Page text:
Addressing the climate crisis and mitigating consequences for future generations requires a global collective effort. The Paris Agreement is an international treaty on climate change in which 196 countries agreed to take action to keep global warming below 2 degrees Celsius, and preferably below 1.5 degrees. Unfortunately, few countries are on track to meet their obligations. Worryingly, modeling shows that, even if Paris Agreement pledges are fulfilled, a child born in 2020 will experience two to more than ten times the number of climate disasters (such as floods, wildfires, crop failures, and droughts) over their lifetime than a person born in 1960 (Thiery et al, 2021). Moreover, both physical and psychological climate change stressors will accumulate over the lives of today’s children, increasing their allostatic load and placing them at risk of mental and physical health challenges later in life (Vergunst & Berry, 2022; Olson & Metz, 2020). This alarming prediction suggests that much more attention to climate change is needed from practitioners and researchers committed to understanding and working to protect the wellbeing of the next generation.

Responses to support infants and their families

In the face of the dire implications of climate change for infants and their families, how do, as experts in human development, we support them? The first and most critical role for those of us with responsibilities for future generations is to work hard to limit the severity of climate change—and that means encouraging policy-makers and decision makers to take speedy and far-ranging action to halt carbon emissions and reduce greenhouse gasses in the atmosphere. In addition, there are several more specific avenues for action for both practitioners and researchers.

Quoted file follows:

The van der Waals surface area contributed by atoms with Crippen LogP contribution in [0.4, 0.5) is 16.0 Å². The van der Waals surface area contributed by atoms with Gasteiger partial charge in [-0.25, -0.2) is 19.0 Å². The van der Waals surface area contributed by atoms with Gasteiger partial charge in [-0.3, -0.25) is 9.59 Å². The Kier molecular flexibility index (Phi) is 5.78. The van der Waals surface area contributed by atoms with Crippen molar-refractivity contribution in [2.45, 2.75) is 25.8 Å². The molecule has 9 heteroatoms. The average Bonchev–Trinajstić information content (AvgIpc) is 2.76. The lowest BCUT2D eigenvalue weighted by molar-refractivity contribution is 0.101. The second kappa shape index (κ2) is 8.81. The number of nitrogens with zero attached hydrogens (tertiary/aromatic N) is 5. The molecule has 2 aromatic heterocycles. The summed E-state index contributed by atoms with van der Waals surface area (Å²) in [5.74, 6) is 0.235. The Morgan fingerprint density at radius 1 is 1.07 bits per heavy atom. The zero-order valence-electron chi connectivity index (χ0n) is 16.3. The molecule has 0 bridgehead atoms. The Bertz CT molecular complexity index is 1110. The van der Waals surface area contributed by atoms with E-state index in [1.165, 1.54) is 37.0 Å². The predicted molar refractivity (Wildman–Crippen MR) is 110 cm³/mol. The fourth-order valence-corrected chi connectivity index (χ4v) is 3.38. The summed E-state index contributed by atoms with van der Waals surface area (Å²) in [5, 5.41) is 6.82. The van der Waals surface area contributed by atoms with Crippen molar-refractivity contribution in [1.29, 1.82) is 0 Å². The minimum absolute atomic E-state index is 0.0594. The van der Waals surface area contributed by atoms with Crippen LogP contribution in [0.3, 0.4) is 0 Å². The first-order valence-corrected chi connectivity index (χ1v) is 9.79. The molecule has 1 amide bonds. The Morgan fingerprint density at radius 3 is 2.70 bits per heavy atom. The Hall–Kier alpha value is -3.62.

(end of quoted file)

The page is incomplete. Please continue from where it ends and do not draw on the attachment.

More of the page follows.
Roles for practitioners

One role for practitioners is to be attentive to possible climate distress amongst those they are working with Climate change is often the ‘elephant in the room’—a huge but unacknowledged or avoided source of parental distress, fear, and other complex emotions as they contemplate their childrens’ future (e.g., Benoit et al., 2021). Whether parents’ worries and fears about climate change are operating at a conscious or subconscious level, helping parents manage their own stress and distress will help protect their capacity to parent effectively and avoid intergenerational transmission of stress.

Some parents might benefit from individual therapy. The Climate Psychiatry Alliance offers a climate-aware therapist directory of clinicians licensed in the United States, United Kingdom, and Canada, with over 300 providers available; while in Australia, Psychology for a Safe Climate ( offers support for managing climate distress.

For other parents, taking action on climate change by reducing emissions in their own households and more generally is a good way to build their sense of efficacy and hope. For example, O’Sullivan and Chisholm (2020) describe home-based solutions to maintain child health during extreme heat, such as upgrading home cooling and heating systems to more sustainable and energy efficient systems. This not only helps manage health risks, but also reduces carbon emissions and energy bills. The US National Parent Teacher Association has an Advocacy Toolkit designed to help caregivers take initiative to connect with legislators and plan strategies to effect change ( Encouraging parents to join support groups is often helpful both for emotional support and for the opportunities they provide for taking action. Examples of such groups include ClimateMama ( and Conceivable Future ( in the U.S., Parents for Climate ( in Australia and Israel, and Parents for Future ( in several countries including Portugal, Uruguay, Norway, and Kenya,